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Flood-Control Dams, Essay Example

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Civilizations have been impounding water as a method of containing water for flood control and   irrigation for millenia (Joyce, 2009). The history of irrigation goes back to the ancient Sumerians who practiced irrigation in what is now modern day Iraq in 5000 B.C. In the first century B.C., low dams had been successfully build in the Mediterranean, the Middle East, Central America and China (Joyce, 2009). The first mega dam, the Hoover Dam in the Colorado River’s Black Canyon was built in 1936 (Joyce, 2009). Dams have been touted as a    solution to power shortages and also flood control. However, today their effectiveness is being questioned.

Historically, it has been shown that damming rivers is ineffective in controlling flooding. For example, China has been adding barriers to the Yellow River and its tributaries for thousands of years. However, it has not stopped the river from flooding surrounding villages over 1,500 times in the past 3,000 years or changing its course on at least 26 different occasions, 9 of those times very violently (Goldsmith, and Hildyard, 1984). Since 1937, the U.S. has spent $12 billion on structural controls and further massive sums on flood relief. Yet since then, the average annual cost of flood damage has risen from $350 million to between $3.5 billion and $4 billion in 1976 (Goldsmith, and Hildyard, 1984).”

There are environmental problems that are caused by dams. Dams disrupt the natural flow of the river. The Colorado River, for example, used to be “a silty, warm flow of water that ran 2,300 kilometers, ending in a rich delta in Mexico. Today, northern Mexico gets only a meager allotment of water that has been recycled for irrigation as many as 18 times and the delta is dry except in years of exceptional rain (Joyce, 2009).”  Another issue with dams is that they cause siltation, or the deposit of silt that would normally flow down stream to be deposited. Siltation can “reduce dam capacity, thereby diminishing generating power, or deplete downstream farmlands, which are dependent on silt for nutrients (Joyce, 2009).”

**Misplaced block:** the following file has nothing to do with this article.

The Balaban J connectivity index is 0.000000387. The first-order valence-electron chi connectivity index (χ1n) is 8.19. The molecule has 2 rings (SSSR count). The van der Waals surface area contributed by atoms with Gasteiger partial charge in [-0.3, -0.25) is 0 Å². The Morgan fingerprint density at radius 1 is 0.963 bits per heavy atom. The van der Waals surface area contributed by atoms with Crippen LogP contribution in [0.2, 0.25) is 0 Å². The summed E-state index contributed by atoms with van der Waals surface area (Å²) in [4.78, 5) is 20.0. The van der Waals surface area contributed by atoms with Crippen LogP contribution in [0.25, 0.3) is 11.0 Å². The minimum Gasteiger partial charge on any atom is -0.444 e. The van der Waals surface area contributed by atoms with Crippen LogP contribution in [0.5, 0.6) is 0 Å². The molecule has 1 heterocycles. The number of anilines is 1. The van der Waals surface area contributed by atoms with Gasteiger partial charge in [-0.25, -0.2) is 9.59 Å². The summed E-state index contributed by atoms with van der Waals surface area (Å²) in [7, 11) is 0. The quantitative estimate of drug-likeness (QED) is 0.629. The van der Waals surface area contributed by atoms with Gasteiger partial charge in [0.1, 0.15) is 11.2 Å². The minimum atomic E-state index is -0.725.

Goldsmith and Hildyard (1984) argue that dams and made made flood control actually make flooding worse instead.  They argue that building up concrete embankments by nature increases the flow rate of the river, funneling the damaging flood waters downstream in a more destructive way and that severe flood damage. This is just what happened with hurricane Agnes hit the drainage basins of the Upper Ohio River. The flooding, which caused $3 billion in damages, occurred where elaborate structural controls had been put up (Goldsmith, and Hildyard, 1984). Incidents like this, and many others, should be a sign that perhaps it is time to re-evaluate the effectiveness of using dams as flood-control.

References

Goldsmith, Edward and Hildyard, Nicholas (1984) “The Myth of Flood Control” Web. Retrieved 28 October, 2010 from             http://www.edwardgoldsmith.org/page157.html

International Commission of Irrigation and Drainage (1999) “Role of Dams for Irrigation, Drainage and Flood Control” Web. Retrieved 28 October 2010 from http://www.icid.org/dam_pdf.pdf

Joyce, Stephanie (2009) “Dams – Advantages and Disadvantages” Environment, Health and Safety Online Web. Retrieved 28 October, 2010 from http://www.ehso.com/ehshome/energydams.htm

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